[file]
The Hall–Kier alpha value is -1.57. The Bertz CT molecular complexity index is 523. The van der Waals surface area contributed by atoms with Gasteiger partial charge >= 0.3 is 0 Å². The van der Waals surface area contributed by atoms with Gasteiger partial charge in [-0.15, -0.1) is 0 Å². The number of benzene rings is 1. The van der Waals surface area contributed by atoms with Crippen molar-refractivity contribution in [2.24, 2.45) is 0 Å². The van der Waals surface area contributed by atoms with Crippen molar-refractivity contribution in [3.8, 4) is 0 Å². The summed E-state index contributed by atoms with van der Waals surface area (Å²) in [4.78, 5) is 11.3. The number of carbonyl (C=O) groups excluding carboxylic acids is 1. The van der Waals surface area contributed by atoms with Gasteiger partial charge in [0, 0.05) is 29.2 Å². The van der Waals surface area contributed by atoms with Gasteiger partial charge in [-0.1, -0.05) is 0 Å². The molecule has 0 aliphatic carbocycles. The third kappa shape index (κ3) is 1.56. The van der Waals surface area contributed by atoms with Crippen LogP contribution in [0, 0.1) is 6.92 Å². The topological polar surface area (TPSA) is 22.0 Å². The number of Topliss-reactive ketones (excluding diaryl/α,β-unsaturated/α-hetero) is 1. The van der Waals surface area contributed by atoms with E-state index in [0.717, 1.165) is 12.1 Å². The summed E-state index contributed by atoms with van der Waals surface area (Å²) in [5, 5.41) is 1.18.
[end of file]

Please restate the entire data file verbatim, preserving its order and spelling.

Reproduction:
The Hall–Kier alpha value is -1.57. The Bertz CT molecular complexity index is 523. The van der Waals surface area contributed by atoms with Gasteiger partial charge >= 0.3 is 0 Å². The van der Waals surface area contributed by atoms with Gasteiger partial charge in [-0.15, -0.1) is 0 Å². The number of benzene rings is 1. The van der Waals surface area contributed by atoms with Crippen molar-refractivity contribution in [2.24, 2.45) is 0 Å². The van der Waals surface area contributed by atoms with Crippen molar-refractivity contribution in [3.8, 4) is 0 Å². The summed E-state index contributed by atoms with van der Waals surface area (Å²) in [4.78, 5) is 11.3. The number of carbonyl (C=O) groups excluding carboxylic acids is 1. The van der Waals surface area contributed by atoms with Gasteiger partial charge in [0, 0.05) is 29.2 Å². The van der Waals surface area contributed by atoms with Gasteiger partial charge in [-0.1, -0.05) is 0 Å². The molecule has 0 aliphatic carbocycles. The third kappa shape index (κ3) is 1.56. The van der Waals surface area contributed by atoms with Crippen LogP contribution in [0, 0.1) is 6.92 Å². The topological polar surface area (TPSA) is 22.0 Å². The number of Topliss-reactive ketones (excluding diaryl/α,β-unsaturated/α-hetero) is 1. The van der Waals surface area contributed by atoms with E-state index in [0.717, 1.165) is 12.1 Å². The summed E-state index contributed by atoms with van der Waals surface area (Å²) in [5, 5.41) is 1.18.